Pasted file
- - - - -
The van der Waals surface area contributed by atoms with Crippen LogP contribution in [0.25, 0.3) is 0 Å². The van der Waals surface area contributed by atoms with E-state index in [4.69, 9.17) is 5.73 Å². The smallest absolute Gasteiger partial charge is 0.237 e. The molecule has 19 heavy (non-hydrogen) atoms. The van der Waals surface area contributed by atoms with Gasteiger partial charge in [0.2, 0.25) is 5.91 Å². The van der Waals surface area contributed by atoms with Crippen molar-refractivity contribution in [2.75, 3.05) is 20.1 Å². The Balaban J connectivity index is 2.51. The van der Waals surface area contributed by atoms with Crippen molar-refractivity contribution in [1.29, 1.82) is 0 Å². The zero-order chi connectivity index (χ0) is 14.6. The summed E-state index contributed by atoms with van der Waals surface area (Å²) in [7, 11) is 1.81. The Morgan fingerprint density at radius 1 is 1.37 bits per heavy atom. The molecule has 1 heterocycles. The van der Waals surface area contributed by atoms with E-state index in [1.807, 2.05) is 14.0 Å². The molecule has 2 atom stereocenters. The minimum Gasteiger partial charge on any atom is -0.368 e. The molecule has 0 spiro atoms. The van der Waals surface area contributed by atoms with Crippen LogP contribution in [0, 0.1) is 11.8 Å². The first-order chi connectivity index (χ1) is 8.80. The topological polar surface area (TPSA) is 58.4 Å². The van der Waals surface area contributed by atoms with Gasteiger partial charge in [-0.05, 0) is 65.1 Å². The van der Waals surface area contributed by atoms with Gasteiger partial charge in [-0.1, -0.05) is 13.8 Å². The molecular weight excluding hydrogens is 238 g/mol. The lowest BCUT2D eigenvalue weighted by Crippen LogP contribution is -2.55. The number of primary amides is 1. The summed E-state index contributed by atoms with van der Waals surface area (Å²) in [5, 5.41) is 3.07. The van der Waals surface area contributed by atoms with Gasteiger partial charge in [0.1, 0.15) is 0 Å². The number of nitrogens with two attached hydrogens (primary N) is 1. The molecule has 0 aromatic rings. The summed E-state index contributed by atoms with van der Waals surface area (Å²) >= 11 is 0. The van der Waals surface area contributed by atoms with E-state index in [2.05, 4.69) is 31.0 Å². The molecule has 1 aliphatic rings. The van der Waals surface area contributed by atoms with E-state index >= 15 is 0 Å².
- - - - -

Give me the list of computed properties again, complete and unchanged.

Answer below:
The van der Waals surface area contributed by atoms with Crippen LogP contribution in [0.25, 0.3) is 0 Å². The van der Waals surface area contributed by atoms with E-state index in [4.69, 9.17) is 5.73 Å². The smallest absolute Gasteiger partial charge is 0.237 e. The molecule has 19 heavy (non-hydrogen) atoms. The van der Waals surface area contributed by atoms with Gasteiger partial charge in [0.2, 0.25) is 5.91 Å². The van der Waals surface area contributed by atoms with Crippen molar-refractivity contribution in [2.75, 3.05) is 20.1 Å². The Balaban J connectivity index is 2.51. The van der Waals surface area contributed by atoms with Crippen molar-refractivity contribution in [1.29, 1.82) is 0 Å². The zero-order chi connectivity index (χ0) is 14.6. The summed E-state index contributed by atoms with van der Waals surface area (Å²) in [7, 11) is 1.81. The Morgan fingerprint density at radius 1 is 1.37 bits per heavy atom. The molecule has 1 heterocycles. The van der Waals surface area contributed by atoms with E-state index in [1.807, 2.05) is 14.0 Å². The molecule has 2 atom stereocenters. The minimum Gasteiger partial charge on any atom is -0.368 e. The molecule has 0 spiro atoms. The van der Waals surface area contributed by atoms with Crippen LogP contribution in [0, 0.1) is 11.8 Å². The first-order chi connectivity index (χ1) is 8.80. The topological polar surface area (TPSA) is 58.4 Å². The van der Waals surface area contributed by atoms with Gasteiger partial charge in [-0.05, 0) is 65.1 Å². The van der Waals surface area contributed by atoms with Gasteiger partial charge in [-0.1, -0.05) is 13.8 Å². The molecular weight excluding hydrogens is 238 g/mol. The lowest BCUT2D eigenvalue weighted by Crippen LogP contribution is -2.55. The number of primary amides is 1. The summed E-state index contributed by atoms with van der Waals surface area (Å²) in [5, 5.41) is 3.07. The van der Waals surface area contributed by atoms with Gasteiger partial charge in [0.1, 0.15) is 0 Å². The number of nitrogens with two attached hydrogens (primary N) is 1. The molecule has 0 aromatic rings. The summed E-state index contributed by atoms with van der Waals surface area (Å²) >= 11 is 0. The van der Waals surface area contributed by atoms with E-state index in [2.05, 4.69) is 31.0 Å². The molecule has 1 aliphatic rings. The van der Waals surface area contributed by atoms with E-state index >= 15 is 0 Å².